Twelve percent of the time there were inconsistencies between CAD and RMS (Report Management System) because incident reports indicating K9 activity/involvement was not reflected in CAD. As a result, a 12 percent data discrepancy value was added to time calculations. Adding a category in CAD when K9 teams are dispatched would provide more accurate data.

The K9 Utilization Graphs helped the Sheriff’s Office figure out when to have K9s on duty. The number of calls for service categorized as a K9 call (any described as one of the 38 types of calls plus Baker Act) generally begin to increase at 1400 hours on any given day.

For example, people under the influence of drugs are still sleeping until about 1400 hours. This is also the time when the 75,000 students in the Pasco County schools let out, so law enforcement activity increased with unsupervised children, etc. In the afternoon, there is also an increase when people arrive home from work and discover a crime has occurred.

A Heat Map with colored “hot spots” showed where most of the activity occurred (in the populated western part of the county and around one of the larger cities in the northeastern section) and where K9 deputies should be located when not on calls. Another graph also showed when concurrent related K9 calls happened. For example, one Friday night 12 calls occurred during the 2300 hour, an anomaly.

A K9 Impact Graph showed obligated time by types of calls, when a K9 was present and when a K9 was not present. Non-K9 obligated time increased 31 percent on calls when K9s were deployed. This means on the average, non-K9 units spent 277 minutes (cumulative of all deputies on scene) on a call when K9 teams were not deployed, and 410 minutes on a call with K9 teams were deployed. A Calls Distribution by Location Graph indicated there were no major differences on distribution of calls by location between morning (5am to 5pm) and night (5pm to 5am).

When compared, graphs of all 38 types of K9 calls by the hour for both the west and east county showed the western part of the county, where most of the population was located, had more K9 coverage than the east, which included swamps and more rural settings.

 

Recommendations

In the review of the collected data, the Sheriff’s Office’s Intelligence-led Policing Section offered recommendations for four separate scheduling changes.

Proposed Schedule A – Have K9 teams on duty between 1000 and 1930 every day, with no scheduling changes of K9 teams between 1900 and 0430 hours. This action would decrease K9 total obligated hours by 9 percent. The reduction of time is due to shorter response time because there would be a unit on duty, available on day shift only.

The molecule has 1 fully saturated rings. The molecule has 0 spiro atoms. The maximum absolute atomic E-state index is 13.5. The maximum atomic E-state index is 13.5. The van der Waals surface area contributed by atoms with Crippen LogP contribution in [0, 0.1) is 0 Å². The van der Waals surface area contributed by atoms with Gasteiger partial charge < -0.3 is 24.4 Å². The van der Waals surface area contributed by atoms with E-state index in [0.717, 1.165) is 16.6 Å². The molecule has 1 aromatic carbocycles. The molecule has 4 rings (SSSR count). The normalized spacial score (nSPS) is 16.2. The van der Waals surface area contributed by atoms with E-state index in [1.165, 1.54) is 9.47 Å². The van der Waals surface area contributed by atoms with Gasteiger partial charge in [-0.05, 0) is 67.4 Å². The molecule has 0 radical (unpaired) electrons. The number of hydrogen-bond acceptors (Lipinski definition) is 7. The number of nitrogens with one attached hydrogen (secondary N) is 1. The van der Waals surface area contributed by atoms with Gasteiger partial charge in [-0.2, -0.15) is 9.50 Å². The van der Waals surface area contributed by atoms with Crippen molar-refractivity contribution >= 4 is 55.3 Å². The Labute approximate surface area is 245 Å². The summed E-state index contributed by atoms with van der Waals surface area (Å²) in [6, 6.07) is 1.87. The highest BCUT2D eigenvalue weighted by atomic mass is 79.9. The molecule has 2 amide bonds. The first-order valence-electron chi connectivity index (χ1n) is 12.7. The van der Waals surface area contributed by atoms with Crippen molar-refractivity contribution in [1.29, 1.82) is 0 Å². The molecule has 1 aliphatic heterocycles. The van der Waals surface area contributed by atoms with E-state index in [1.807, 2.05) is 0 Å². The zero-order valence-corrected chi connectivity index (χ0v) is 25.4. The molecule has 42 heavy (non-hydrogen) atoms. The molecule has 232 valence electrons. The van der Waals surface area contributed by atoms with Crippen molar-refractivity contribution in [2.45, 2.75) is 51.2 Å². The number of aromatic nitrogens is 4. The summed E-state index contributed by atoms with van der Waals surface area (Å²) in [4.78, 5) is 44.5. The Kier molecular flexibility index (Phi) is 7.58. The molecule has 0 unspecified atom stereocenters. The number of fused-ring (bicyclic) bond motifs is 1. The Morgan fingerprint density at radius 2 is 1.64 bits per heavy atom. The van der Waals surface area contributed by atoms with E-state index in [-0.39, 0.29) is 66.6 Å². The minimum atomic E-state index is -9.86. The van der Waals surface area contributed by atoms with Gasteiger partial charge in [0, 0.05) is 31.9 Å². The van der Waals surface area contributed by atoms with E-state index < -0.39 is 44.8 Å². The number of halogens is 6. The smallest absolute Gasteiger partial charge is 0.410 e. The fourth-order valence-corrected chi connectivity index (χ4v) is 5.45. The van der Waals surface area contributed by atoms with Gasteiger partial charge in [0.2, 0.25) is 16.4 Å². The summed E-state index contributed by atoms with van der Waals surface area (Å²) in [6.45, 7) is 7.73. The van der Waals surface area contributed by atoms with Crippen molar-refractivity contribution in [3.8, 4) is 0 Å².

Proposed Schedule B – Add a K9 team on days where high obligation hours peak: Monday, Tuesday and Saturday. Scheduling hours would be between 1900 and 0430 hours; this action would decrease K9 obligated hours by 11 percent. The reduction of time is due to having K9 teams on duty.

Proposed Schedule C – Add two K9 teams, with one team on duty every day shift. The scheduling hours would be between 1900 and 0430 hours. This action would decrease each K9 team’s total obligated hours by 54 percent. Such a reduction of time is due to having more units on duty during current K9 team scheduled hours. Therefore, the average number of K9 teams working per night would double.

Proposed Schedule D – Add two K9 teams. Different from Schedule C, hours would have one K9 team added between 1000 to 1930 hours and one added between 1900 and 0430 hours. This action will decrease K9 obligated hours by 51 percent. The reduction time is due to having more units on duty, one on day shift and one on night shift.

Overall, if the number of K9 teams was increased, the average number of calls for service assisted/responded by K9 would increase by about 40 percent. The benefits of shifting two patrol units to become K9 teams would benefit both patrol and K9 operations by having these K9 teams specialized in both functional areas. K9 obligated time can be reduced anywhere from 9–54 percent of the current obligated time depending on the proposed recommendation selected.

The deployment of K9 teams increases the probability of closure of cases by arrest. Furthermore, K9 teams will be available to respond to 48 percent more calls for service if a unit was available 1000 to 1930 hours.

 

Jim Weiss is a retired lieutenant from the Brook Park, Ohio, Police Department and a frequent contributor to LAW and ORDER. Mickey Davis is a California-based writer and author.


Published in Tactical Response, Mar/Apr 2013